• Thank you Cheryl! You’re right: everyone likes to attack the person at the top. It’s an occupational hazard, regardless of the occupation. In the business world, you get attacked by a few people, but in politics, you get attacked by the country (it must feel that way, at least). I don’t think Cain ever expected to be in the lead and therefore I don’t think he ever prepared for this. And I think if this is his reaction to something he thinks is not a big deal, he’s not going to react well at all to criticism if he holds public office.

  2. I have to say, it’s been an interesting week for Mr. Cain. He had to have known all of this would come out eventually, so it makes his handling of the issue even more startling. He seemed a little befuddled, and in one interview I saw he acted as if he were surprised that being accused of sexual harassment was even anything that was serious or damaging enough to warrant all the attention. It made me wonder: How smart is this man? I understand people wanting a nonprofessional politician “regular guy” for a candidate (if you can truly call him that), but it seems to me you have to base your decision on more than just that one fact.

  3. You insist on posting on politics, toying with my apolitical tendencies. I’m jaded by politicians exactly because when they tell the truth it’s because it’s the “first rule of public relations in situations like this, ” not because they have integrity. The system forces them to lie, or if not to lie, to hide the truth so often that they lose track of where they are and need public relations people to keep them on track. I didn’t like “The Ides of March” much as a film, but it certainly had a point to make. Cain is almost my age. I can tell you that during my career, many things that are regarded as sexual harassment were common place, even after they were regarded as sexual harassment … that is., there was a lot of wink-wink going on, some of it under the guise of office romance. There was an African American man in my division for years who was a grabber and a groper. Most of us felt that his race shielded him from consequences of behavior that none of us could get away with (eventually he was “walked out” of another company for sexual harassment). In a way, I’m astonished that they don’t come up with something on ANYONE over say, 55, who existed in businesses during the wink-wink years. I know, I’m rambling and I’m certainly not advocating perverts for president. I just get frustrated that so many potential candidates are sullied by innuendo that may have little to do with their ability to govern … and that the innuendo is brought to bear by other politicians. It just makes me want to go take a shower … instead, I turn apolitical. Whoops … I guess that sounds like I don’t shower. I have, by the way, voted in every election since I was old enough to vote, so I’m not terminally apolitical. I usually have to hold my nose, though. I have no reason to expect this year will be any different.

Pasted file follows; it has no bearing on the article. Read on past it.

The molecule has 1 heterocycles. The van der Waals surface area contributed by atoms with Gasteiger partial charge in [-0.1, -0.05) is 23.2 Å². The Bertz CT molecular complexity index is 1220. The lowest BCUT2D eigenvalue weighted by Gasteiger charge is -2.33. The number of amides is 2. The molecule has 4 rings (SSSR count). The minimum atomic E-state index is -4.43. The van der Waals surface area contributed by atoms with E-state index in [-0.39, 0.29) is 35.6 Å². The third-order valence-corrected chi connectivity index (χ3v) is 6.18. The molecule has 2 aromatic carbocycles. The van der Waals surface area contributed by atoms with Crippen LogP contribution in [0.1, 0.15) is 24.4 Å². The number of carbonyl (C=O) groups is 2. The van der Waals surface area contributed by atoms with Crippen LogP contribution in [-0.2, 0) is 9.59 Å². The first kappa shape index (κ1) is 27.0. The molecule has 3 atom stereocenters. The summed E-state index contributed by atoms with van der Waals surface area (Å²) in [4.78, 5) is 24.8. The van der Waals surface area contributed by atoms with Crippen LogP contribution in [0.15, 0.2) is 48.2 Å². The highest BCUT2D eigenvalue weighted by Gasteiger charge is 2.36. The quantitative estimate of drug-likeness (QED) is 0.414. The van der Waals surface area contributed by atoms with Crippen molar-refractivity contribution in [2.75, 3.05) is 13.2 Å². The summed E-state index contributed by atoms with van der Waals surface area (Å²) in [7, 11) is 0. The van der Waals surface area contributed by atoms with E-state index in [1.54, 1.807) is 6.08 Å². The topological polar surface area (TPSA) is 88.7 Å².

• Ain’t I a stinker? I suppose one could argue that if they have to employ the first rule of public relations they may have lacked integrity to begin with. (I know, this makes your point for you.) But this happens with business dealings, taxes (and who doesn’t screw up their taxes?), etc. – things for which there are bound to be questions even if there is no impropriety, because nobody can make sense of every business deal or tax code. That’s the PR problem far more often than things like what’s happening with Mr. Cain right now. And I think we agree that, as I said in the post, sexual harassment is in the eye of the beholder sometimes, but those who have been truly harassed certainly should have their right to correcting the behavior because nobody wants to feel uncomfortable coming to work. And if they’re too young to remember the pre-awareness days, anyone who’s seen “Mad Men” knows, as you say, it does happen all the time, and often, women either tell themselves not to be bothered (boys will be boys) or have little recourse if they want to keep their jobs. So it’s clear that these statutes and policies are necessary. Unfortunately, some people do exploit them. As to your point about accusations that have little to do with their ability to govern, I’ll make this point (which I wish I’d made in the post): whether or not Mr. Cain harassed these women is one thing. The way he – and his campaign staff – handle the accusations being public is another. I would argue that it tells us a lot about how he would behave and handle difficult situations as president. And right now, he’s failing that test, in my opinion.